Exocytosis and Endocytosis are methods for expelling and taking in a material using the cells membrane.
Endocytosis is a type of active transport (requires energy) that moves particles, such as large molecules, parts of cells, and even whole cells, into a cell. There are different variations of endocytosis, but all share a common characteristic: the plasma membrane of the cell forms a pocket around the target particle. The pocket pinches off, resulting in the particle being contained in a newly-created intracellular vesicle formed from the plasma membrane.
Phagocytosis is the process by which large particles, such as cells, large particles or viral particles, are taken in by a cell. The membrane from the body of the cell and surrounds the particle, eventually enclosing it creating a vesicle. Once the vesicle containing the particle is enclosed within the cell, the vesicle merges with a lysosome for the breakdown of the material in the newly formed compartment (endosome).
Pinocytosis means “cell drinking” and was named at a time when the assumption was that the cell was purposefully taking in extracellular fluid. In reality, this is a process that takes in molecules, including water, which the cell needs from the extracellular fluid. Pinocytosis results in a much smaller vesicle than phagocytosis.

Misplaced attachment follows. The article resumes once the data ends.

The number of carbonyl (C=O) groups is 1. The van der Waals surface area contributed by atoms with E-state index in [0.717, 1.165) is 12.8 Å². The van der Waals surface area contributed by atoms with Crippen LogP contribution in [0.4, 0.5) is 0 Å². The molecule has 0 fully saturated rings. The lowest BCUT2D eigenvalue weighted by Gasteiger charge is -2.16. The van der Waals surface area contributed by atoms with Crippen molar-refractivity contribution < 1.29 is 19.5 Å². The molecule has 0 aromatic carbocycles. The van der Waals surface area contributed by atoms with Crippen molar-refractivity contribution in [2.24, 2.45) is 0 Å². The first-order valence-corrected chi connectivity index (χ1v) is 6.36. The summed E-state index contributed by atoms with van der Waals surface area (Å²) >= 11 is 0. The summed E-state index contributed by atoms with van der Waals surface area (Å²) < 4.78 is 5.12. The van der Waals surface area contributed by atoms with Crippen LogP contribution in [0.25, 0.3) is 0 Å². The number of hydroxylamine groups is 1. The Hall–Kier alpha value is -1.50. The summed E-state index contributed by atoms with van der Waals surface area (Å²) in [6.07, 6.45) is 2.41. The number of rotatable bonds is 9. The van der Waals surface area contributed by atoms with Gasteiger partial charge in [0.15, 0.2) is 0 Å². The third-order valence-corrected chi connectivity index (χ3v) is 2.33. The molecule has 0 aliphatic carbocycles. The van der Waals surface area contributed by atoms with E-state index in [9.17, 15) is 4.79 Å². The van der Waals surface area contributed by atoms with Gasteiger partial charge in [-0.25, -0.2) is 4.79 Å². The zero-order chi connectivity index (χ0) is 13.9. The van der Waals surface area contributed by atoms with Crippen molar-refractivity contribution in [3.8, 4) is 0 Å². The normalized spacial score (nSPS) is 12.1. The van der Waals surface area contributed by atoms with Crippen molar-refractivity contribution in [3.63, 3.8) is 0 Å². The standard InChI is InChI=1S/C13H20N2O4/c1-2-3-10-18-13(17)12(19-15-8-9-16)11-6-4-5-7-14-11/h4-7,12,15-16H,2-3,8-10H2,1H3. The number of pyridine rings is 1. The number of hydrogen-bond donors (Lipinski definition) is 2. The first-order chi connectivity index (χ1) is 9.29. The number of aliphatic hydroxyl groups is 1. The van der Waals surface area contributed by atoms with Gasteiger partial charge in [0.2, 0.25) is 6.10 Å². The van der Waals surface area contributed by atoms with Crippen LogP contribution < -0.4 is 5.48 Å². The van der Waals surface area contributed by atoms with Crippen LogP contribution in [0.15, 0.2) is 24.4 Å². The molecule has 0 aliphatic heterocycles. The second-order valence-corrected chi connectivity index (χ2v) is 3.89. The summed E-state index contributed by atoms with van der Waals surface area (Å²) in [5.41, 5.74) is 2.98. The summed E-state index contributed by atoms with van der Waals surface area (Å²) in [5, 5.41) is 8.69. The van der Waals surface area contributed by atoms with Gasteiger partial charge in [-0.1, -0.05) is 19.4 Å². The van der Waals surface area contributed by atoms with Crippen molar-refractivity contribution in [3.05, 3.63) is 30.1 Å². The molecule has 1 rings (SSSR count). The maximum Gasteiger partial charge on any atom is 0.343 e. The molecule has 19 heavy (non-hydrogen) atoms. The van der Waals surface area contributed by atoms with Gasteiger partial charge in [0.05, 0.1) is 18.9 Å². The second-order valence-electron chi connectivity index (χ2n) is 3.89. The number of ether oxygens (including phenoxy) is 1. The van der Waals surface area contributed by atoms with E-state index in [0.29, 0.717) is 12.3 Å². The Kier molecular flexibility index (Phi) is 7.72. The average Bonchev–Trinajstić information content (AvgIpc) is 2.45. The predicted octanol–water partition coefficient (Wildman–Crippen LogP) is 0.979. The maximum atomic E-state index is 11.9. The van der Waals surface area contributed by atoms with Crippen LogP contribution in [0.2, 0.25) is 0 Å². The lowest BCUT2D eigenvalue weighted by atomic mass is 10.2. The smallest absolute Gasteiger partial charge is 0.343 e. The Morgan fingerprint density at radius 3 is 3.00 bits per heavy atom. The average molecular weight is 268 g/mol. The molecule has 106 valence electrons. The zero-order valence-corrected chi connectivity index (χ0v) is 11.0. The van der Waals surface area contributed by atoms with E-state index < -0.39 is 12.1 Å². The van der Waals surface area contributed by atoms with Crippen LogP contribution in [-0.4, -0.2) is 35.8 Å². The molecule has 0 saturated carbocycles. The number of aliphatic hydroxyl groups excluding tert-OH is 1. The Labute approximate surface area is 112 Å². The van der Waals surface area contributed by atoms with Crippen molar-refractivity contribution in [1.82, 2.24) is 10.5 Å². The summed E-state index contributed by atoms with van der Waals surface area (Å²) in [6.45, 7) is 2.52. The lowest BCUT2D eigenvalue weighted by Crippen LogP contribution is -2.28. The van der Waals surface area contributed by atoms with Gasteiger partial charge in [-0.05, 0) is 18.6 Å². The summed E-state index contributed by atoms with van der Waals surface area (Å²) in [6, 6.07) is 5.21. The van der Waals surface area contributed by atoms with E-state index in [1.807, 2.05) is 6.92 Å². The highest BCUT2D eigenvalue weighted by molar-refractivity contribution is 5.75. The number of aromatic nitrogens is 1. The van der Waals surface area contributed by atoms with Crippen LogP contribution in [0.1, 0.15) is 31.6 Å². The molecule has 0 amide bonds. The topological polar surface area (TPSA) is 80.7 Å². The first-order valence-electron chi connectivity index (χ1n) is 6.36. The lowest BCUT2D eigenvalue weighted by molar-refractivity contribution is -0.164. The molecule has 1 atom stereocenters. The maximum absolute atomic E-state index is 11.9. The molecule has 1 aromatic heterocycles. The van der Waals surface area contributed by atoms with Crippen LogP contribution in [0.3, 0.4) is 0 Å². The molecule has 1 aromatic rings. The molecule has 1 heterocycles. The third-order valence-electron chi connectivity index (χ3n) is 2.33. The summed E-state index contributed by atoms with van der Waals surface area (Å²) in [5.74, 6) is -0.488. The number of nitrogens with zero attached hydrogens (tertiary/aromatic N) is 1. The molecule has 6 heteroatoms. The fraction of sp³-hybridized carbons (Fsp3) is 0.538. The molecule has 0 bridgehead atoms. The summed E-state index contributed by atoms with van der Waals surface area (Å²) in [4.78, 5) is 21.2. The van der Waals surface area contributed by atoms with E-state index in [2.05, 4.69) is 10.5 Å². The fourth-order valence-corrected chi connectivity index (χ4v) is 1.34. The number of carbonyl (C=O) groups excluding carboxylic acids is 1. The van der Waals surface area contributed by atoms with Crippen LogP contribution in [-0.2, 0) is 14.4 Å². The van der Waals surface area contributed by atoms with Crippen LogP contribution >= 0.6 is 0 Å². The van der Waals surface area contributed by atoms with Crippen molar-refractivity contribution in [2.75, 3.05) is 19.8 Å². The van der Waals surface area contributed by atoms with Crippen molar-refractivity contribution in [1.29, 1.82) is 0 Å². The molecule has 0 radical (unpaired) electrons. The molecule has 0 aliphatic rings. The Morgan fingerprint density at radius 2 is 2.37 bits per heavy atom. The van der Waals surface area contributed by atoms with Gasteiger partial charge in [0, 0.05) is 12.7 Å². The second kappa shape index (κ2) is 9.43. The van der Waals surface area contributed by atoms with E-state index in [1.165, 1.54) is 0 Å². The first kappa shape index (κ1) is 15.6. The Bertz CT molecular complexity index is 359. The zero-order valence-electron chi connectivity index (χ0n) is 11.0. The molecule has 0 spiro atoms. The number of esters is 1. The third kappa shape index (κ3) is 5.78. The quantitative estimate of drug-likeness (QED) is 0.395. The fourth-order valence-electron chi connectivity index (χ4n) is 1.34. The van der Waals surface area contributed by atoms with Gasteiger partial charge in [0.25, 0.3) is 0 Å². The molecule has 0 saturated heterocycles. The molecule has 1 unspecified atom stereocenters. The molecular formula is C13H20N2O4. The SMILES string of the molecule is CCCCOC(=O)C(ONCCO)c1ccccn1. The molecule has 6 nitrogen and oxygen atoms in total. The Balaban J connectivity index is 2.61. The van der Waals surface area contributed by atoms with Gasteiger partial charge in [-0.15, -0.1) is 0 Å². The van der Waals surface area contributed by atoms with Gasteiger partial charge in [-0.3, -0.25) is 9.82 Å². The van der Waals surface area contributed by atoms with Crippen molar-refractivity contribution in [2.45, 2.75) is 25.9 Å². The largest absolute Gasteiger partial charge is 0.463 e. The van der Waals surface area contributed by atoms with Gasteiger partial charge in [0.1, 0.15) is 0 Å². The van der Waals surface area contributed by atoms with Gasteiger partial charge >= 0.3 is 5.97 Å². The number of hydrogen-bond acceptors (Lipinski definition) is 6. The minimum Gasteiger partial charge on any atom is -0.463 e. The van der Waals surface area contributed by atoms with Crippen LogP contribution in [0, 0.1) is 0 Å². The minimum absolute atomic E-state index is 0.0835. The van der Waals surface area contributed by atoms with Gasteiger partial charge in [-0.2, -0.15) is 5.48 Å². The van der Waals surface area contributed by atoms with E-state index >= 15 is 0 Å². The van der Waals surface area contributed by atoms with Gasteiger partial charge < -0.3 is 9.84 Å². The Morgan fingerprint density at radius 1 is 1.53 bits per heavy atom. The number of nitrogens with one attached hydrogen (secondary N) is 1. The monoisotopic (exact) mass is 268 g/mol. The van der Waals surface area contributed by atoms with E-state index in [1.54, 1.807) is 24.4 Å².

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• Endocytosis takes particles into the cell that are too large to passively cross the cell membrane.
• Phagocytosis is the taking in of large food particles, while pinocytosis takes in liquid particles.
• Receptor-mediated endocytosis uses special receptor proteins to help carry large particles across the cell membrane
• Exocytosis is the opposite of endocytosis as it involves releasing materials from the cell.
Endocytosis: process that takes particles into the cell that are too large to passively cross the cell membrane
Phagocytosis: “cell-eating”, takes up large molecules from the environment
Pinocytosis: “cell-drinking”, takes up smaller molecules from the environment
Receptor-mediated endocytosis: works like phagocytosis, relies on receptors to attract certain chemicals
Exocytosis: process that removes particles from the cell
Extracellular: outside the cell
Active transport: the movement of substances against a concentration gradient using energy
Vesicle: a structure within or outside a cell, consisting of liquid or cytoplasm enclosed by a lipid bilayer
Plasma membrane: the semipermeable barrier that surrounds the cytoplasm (inside contents) of a cell
Lysosomes: a membrane-bound cell organelle that contains digestive enzymes
Endosome is a membrane-bound compartment inside a eukaryotic cell